Nirav Modi extradition case expected to move quickly

Nirav Modi is currently being held in Her Majesty’s Prison Wandsworth in south-west London, UK, after his bail application was rejected. The Enforcement Directorate and Central Bureau of Investigation expect the extradition case to move swiftly.

Nirav Modi as he was spotted in London by a Daily Telegraph reporter - General News- Facebook

Jewellery tycoon Nirav Modi spent the festival of Holi in a cell inside Wandsworth Prison following his arrest in the UK capital earlier in the week. Modi had applied for bail but the London court denied it at a hearing on March 20, where District Judge Marie Mallon remanded him in custody until March 29. From here, he will appear before Chief Magistrate Emma Arbuthnot at a preliminary hearing.

Modi was not granted bail as he was seen to have both the motivation and means for escape, TNN reported. Modi joins the prison’s around 1,430 male inmates in conditions that a 2018 report described as overcrowded. He was held in a police cell on March 19 after his arrest at a bank where he was trying to open an account and was transferred to the prison on March 20 after the hearing, during which he stated that he did not consent to extradition for his alleged fraud at the Punjab National Bank.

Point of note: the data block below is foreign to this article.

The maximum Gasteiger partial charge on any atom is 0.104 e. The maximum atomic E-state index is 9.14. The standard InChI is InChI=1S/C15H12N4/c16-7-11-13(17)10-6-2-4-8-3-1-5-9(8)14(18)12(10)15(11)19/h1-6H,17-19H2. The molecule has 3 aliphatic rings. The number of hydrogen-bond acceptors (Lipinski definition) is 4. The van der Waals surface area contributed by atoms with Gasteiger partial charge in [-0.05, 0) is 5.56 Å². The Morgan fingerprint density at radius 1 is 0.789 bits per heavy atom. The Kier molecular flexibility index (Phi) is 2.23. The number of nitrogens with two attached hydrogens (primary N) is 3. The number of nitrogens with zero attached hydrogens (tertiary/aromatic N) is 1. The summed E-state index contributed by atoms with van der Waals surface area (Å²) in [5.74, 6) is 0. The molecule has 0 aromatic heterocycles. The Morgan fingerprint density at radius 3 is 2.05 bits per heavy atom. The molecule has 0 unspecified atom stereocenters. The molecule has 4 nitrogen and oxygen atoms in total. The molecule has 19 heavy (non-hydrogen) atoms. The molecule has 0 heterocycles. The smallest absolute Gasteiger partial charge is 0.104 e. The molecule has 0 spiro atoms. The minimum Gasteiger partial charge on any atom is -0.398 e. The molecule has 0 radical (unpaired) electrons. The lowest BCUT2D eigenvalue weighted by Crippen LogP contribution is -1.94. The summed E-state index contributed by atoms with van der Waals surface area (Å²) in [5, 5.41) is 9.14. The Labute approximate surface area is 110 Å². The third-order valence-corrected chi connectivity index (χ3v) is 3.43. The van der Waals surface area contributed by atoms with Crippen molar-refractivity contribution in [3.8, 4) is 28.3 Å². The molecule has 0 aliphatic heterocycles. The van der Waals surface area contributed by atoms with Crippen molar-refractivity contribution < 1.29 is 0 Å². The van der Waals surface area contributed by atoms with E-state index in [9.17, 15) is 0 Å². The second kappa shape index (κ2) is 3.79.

The ED and CBI foresee that the wheels will be set in motion for Modi’s extradition and that it should not take more than six months. Both agencies believe that the information provided to British authorities is sound, thanks to a prior extradition case for fellow-accused Indian Vijay Mallya which ruled out claims that the charges were politically motivated and that Indian jail conditions were inhumane. The precedent means it could be harder for Modi to argue this defence. However, Modi’s barrister did say in court on Wednesday that Modi will argue the claims are politically motivated and that he will not get a fair trial in India.

Modi will first have a “case management hearing” to set an extradition hearing. A number of hearings must take place including an opening statement by the prosecution, submission of defence evidence, review of defence evidence, response from Indian authorities, skeleton arguments by defence counsel and the final extradition hearing date. The ED and CBI will also provide additional information to British authorities about the case. 

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